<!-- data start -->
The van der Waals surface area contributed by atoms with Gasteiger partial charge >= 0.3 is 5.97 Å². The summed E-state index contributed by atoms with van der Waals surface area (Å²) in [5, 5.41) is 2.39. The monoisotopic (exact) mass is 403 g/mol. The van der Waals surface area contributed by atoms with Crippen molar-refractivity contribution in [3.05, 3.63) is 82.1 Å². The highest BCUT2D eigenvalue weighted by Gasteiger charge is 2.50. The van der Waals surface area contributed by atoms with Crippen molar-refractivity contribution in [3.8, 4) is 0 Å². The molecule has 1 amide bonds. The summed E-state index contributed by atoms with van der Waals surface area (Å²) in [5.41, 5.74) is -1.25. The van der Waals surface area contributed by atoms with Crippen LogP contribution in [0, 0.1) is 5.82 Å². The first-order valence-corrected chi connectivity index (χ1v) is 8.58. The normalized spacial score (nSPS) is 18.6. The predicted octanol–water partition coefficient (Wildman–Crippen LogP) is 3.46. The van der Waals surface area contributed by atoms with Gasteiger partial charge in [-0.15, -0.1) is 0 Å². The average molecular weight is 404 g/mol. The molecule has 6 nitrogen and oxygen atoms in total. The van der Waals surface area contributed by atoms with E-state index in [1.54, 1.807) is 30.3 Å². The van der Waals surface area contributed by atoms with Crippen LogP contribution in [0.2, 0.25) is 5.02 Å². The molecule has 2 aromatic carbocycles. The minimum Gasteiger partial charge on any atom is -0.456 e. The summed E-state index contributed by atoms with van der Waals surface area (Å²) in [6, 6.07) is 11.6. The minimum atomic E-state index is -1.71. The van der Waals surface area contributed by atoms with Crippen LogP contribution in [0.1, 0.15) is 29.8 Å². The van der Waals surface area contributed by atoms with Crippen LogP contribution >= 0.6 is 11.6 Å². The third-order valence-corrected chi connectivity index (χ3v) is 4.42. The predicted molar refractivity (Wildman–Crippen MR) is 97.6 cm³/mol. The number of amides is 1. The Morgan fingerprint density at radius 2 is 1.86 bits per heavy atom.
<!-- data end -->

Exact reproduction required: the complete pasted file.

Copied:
The van der Waals surface area contributed by atoms with Gasteiger partial charge >= 0.3 is 5.97 Å². The summed E-state index contributed by atoms with van der Waals surface area (Å²) in [5, 5.41) is 2.39. The monoisotopic (exact) mass is 403 g/mol. The van der Waals surface area contributed by atoms with Crippen molar-refractivity contribution in [3.05, 3.63) is 82.1 Å². The highest BCUT2D eigenvalue weighted by Gasteiger charge is 2.50. The van der Waals surface area contributed by atoms with Crippen molar-refractivity contribution in [3.8, 4) is 0 Å². The molecule has 1 amide bonds. The summed E-state index contributed by atoms with van der Waals surface area (Å²) in [5.41, 5.74) is -1.25. The van der Waals surface area contributed by atoms with Crippen LogP contribution in [0, 0.1) is 5.82 Å². The first-order valence-corrected chi connectivity index (χ1v) is 8.58. The normalized spacial score (nSPS) is 18.6. The predicted octanol–water partition coefficient (Wildman–Crippen LogP) is 3.46. The van der Waals surface area contributed by atoms with Gasteiger partial charge in [-0.15, -0.1) is 0 Å². The average molecular weight is 404 g/mol. The molecule has 6 nitrogen and oxygen atoms in total. The van der Waals surface area contributed by atoms with E-state index in [1.54, 1.807) is 30.3 Å². The van der Waals surface area contributed by atoms with Crippen LogP contribution in [0.2, 0.25) is 5.02 Å². The molecule has 2 aromatic carbocycles. The minimum Gasteiger partial charge on any atom is -0.456 e. The summed E-state index contributed by atoms with van der Waals surface area (Å²) in [6, 6.07) is 11.6. The minimum atomic E-state index is -1.71. The van der Waals surface area contributed by atoms with Crippen LogP contribution in [0.1, 0.15) is 29.8 Å². The van der Waals surface area contributed by atoms with Crippen LogP contribution >= 0.6 is 11.6 Å². The third-order valence-corrected chi connectivity index (χ3v) is 4.42. The predicted molar refractivity (Wildman–Crippen MR) is 97.6 cm³/mol. The number of amides is 1. The Morgan fingerprint density at radius 2 is 1.86 bits per heavy atom.